The planning firm Calthorpe Associates looked at those housing needs and ran a number of growth scenarios, in a study funded by the California Strategic Growth Council and California High Speed Rail Authority. They compared a business-as-usual approach of low-density suburbs (30% urban and compact growth) to a “growing smart” scenario with more urban in-fill and transit-oriented development (90% urban and compact growth). While that last scenario may sound like the land of endless condos, according to Peter Calthorpe, it would still be 53% single family homes. Calthorpe calls it “a shift back to what California used to build–bungalows.”

Here are some of the benefits they found for the scenario by 2050:

  • Reduces the number of vehicle miles traveled  by nearly 3.7 trillion
  • Saves more than $194 billion in capital infrastructure costs
  • Saves 19 million acre-feet of water
  • Prevents the release of 70 million metric tons of carbon dioxide equivalent, or 25% less than business-as-usual
  • Saves California households $6,400 per year in auto-related costs and utility bills.

In-fill development can often cost more than low-density development and this report doesn’t take housing prices into account. Indeed, costs may be one of the biggest challenges for SB 375, since both the state and cities are facing budget crises  and a lull in the housing market.

Under the bill, state transportation funding will be prioritized for projects that meet the SB 375 goals. But according to Hasan Ikhrata, Executive Director of the Southern California Association of Governments (one of the regional organizations doing the planning), financial incentives will be key to reaching the goals. “I think the biggest challenge is to find incentives to help cities, because cities want to do this, but they don’t have the resources to do it without help,” he said.

Green Index a Green Light for California Economy?

ggheadlands.jpgA new study from the privately funded think tank Next 10 will be released today, making the case for an economic revival based on giving the state and the nation a “green” overhaul. The study includes the latest reading in Next 10’s California Green Innovation Index, begun a year ago.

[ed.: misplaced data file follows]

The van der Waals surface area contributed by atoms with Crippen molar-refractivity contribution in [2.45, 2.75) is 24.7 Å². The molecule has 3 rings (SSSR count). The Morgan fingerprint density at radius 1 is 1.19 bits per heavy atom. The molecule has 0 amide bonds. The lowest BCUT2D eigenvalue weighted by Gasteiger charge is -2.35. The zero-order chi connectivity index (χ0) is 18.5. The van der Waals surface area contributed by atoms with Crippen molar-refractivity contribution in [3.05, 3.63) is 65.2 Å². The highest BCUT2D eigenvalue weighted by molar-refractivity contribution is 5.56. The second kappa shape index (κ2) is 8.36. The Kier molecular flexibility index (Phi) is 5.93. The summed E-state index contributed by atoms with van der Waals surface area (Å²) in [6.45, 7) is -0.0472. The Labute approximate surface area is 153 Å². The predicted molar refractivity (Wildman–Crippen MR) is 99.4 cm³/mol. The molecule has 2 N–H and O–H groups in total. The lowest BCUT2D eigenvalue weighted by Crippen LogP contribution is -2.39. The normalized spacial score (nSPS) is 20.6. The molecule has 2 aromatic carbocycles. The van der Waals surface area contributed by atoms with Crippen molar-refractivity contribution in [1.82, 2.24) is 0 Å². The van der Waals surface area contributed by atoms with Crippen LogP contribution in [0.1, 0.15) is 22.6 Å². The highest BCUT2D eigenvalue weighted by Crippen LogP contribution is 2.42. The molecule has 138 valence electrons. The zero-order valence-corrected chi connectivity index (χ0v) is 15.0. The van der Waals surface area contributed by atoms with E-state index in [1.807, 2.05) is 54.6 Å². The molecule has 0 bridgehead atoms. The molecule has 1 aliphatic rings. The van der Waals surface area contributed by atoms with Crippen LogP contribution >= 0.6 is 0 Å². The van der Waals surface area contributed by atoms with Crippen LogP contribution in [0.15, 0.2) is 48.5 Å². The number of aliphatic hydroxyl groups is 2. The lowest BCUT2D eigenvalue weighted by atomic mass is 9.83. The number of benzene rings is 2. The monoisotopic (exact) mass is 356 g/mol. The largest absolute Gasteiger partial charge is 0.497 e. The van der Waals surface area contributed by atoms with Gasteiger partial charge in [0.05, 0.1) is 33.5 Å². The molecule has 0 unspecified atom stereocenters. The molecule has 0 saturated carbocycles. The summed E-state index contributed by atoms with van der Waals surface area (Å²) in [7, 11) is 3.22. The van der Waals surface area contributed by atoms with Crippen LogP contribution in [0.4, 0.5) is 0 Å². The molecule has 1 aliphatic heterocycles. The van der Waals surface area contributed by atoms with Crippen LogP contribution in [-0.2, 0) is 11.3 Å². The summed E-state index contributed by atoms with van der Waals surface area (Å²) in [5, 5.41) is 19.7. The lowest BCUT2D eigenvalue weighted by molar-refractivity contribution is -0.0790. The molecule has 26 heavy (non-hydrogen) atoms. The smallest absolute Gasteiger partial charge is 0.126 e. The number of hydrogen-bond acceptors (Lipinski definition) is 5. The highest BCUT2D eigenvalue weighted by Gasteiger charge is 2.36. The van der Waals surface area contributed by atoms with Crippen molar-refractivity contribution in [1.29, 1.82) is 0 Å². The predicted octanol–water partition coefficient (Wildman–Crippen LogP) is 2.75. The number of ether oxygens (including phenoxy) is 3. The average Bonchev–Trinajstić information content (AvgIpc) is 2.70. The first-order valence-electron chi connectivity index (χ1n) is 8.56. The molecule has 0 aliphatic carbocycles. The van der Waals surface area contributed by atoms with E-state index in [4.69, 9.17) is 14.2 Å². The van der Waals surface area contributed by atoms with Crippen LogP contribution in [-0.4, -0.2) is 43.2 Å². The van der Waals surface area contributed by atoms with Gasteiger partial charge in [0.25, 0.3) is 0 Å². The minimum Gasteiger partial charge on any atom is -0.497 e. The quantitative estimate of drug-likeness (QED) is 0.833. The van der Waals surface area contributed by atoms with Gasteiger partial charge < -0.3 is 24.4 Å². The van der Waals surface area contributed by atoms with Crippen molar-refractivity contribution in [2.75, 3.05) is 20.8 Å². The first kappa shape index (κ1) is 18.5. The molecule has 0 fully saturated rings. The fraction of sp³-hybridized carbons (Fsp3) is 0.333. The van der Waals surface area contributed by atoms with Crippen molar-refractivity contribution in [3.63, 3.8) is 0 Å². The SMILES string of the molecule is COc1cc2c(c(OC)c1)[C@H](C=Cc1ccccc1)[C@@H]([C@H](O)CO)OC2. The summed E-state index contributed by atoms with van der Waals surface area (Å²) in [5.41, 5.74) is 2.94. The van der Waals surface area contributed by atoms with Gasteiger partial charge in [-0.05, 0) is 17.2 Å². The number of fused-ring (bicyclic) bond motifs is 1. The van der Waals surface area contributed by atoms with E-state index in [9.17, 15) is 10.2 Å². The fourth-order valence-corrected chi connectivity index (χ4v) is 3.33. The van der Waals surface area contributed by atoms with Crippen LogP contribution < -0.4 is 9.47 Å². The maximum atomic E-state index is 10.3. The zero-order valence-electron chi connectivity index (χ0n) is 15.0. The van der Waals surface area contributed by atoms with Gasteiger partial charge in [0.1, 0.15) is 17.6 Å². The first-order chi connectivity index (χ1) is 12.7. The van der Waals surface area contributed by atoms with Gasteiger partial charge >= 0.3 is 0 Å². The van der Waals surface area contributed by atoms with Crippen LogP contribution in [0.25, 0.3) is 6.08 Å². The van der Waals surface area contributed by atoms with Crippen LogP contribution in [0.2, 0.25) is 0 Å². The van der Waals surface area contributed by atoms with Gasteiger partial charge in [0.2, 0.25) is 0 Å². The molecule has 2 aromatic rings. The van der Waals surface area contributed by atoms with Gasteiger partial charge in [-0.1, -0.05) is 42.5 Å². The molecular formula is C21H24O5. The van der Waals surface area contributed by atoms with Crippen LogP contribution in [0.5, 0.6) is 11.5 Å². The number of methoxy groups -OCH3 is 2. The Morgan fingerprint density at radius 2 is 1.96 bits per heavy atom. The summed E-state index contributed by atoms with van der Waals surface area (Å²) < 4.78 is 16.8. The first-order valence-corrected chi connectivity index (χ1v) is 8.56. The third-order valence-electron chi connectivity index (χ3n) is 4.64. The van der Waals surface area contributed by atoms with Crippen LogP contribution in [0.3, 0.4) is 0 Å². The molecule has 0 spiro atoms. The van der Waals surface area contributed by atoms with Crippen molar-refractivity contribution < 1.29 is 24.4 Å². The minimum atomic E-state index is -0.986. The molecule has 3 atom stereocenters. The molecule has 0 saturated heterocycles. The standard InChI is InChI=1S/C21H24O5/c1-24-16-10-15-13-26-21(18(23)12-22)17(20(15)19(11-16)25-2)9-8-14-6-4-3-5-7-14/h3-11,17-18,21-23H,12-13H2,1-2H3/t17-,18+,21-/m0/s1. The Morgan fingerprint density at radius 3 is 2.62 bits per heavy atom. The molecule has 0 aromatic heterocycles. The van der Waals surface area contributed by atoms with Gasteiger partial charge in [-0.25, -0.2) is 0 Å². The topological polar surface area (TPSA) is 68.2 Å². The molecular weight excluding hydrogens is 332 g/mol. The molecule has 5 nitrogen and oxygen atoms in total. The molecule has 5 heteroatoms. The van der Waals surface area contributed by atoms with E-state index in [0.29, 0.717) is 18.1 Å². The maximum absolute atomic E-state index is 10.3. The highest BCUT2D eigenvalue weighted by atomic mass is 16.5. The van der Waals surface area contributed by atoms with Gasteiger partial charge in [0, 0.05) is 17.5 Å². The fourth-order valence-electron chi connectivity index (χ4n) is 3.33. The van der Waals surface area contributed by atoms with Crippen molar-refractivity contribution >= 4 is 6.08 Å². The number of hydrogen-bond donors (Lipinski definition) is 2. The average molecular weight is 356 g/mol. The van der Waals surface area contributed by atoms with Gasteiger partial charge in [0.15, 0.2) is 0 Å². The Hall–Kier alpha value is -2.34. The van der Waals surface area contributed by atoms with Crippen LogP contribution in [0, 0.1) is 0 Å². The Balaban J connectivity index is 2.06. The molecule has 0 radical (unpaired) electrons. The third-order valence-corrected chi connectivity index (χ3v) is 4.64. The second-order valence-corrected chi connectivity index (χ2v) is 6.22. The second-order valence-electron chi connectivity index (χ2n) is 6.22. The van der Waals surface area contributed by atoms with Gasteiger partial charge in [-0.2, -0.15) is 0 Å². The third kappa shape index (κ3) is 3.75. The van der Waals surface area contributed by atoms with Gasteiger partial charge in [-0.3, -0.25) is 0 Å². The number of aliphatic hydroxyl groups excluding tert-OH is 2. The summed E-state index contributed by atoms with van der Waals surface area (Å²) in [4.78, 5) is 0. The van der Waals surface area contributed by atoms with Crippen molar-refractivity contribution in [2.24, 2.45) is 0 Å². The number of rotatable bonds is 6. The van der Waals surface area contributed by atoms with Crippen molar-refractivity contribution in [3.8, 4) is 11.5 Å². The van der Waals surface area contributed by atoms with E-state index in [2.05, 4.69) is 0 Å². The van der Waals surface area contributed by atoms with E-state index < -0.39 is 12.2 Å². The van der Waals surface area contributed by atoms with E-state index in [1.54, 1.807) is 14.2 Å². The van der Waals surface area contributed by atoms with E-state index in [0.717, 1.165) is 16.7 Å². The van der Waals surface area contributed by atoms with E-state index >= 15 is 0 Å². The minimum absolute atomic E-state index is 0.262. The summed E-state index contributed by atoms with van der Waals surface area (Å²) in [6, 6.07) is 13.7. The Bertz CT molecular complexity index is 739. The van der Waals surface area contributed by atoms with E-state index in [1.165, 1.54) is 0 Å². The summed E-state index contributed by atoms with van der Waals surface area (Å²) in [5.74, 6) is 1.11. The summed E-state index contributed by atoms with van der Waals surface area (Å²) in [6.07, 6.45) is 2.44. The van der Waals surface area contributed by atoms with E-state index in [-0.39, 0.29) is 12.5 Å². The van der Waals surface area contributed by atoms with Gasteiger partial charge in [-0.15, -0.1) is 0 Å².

Next 10 is essentially using California as a case study, showing that you can have it both ways; growing and greening at the same time (the same argument advanced by President Obama and Al Gore, among others), and that other states can choose to follow California’s lead. According to the report, California’s “energy productivity” is 68% higher than the nation as a whole. Next 10 defines energy productivity as the total economic growth produced per unit of energy.

Much of the story is told in one especially interesting graph (p. 14 of the report), which shows diverging trend lines for greenhouse gas (GHG) emissions and GDP (gross domestic product, by which they really mean gross state product). The graph shows that since 1990, GHG emissions, measured per capita, have dropped, despite a fairly steady rise in GDP.

Next 10 interprets that divergence to mean that emissions need not be linked to prosperity. By extension, they’re also saying that prosperity and energy efficiency do go hand-in-hand. Next 10’s economists argue that a good chunk of those economic gains came from energy savings, as the state became more efficient.

There are some flashing yellow lights in the report. For instance, while Calfornians have been able to reduce the number of vehicle miles traveled (VMT) per capita, total miles keep rising with the growing population. Reducing vehicle miles is one of the most effective (and challenging) ways of reducing GHG emissions. The newly passed anti-sprawl legislation (SB-375) aims to reverse–or at least slow–this trend.

Loaded to the gunwales with  wonky goodies, the report is more a rear-view mirror than a predictive tool. When I reminded Next 10’s lead economist Doug Henton of the old investment caveat, “Past performance is not an indicator of future returns,” he said he sees no reason to think that California’s energy productivity curve is topping out, i.e. reaching that “point of diminishing returns” that they teach you in Econ 101. He cites a record $3.3 billion in venture capital for related technologies last year.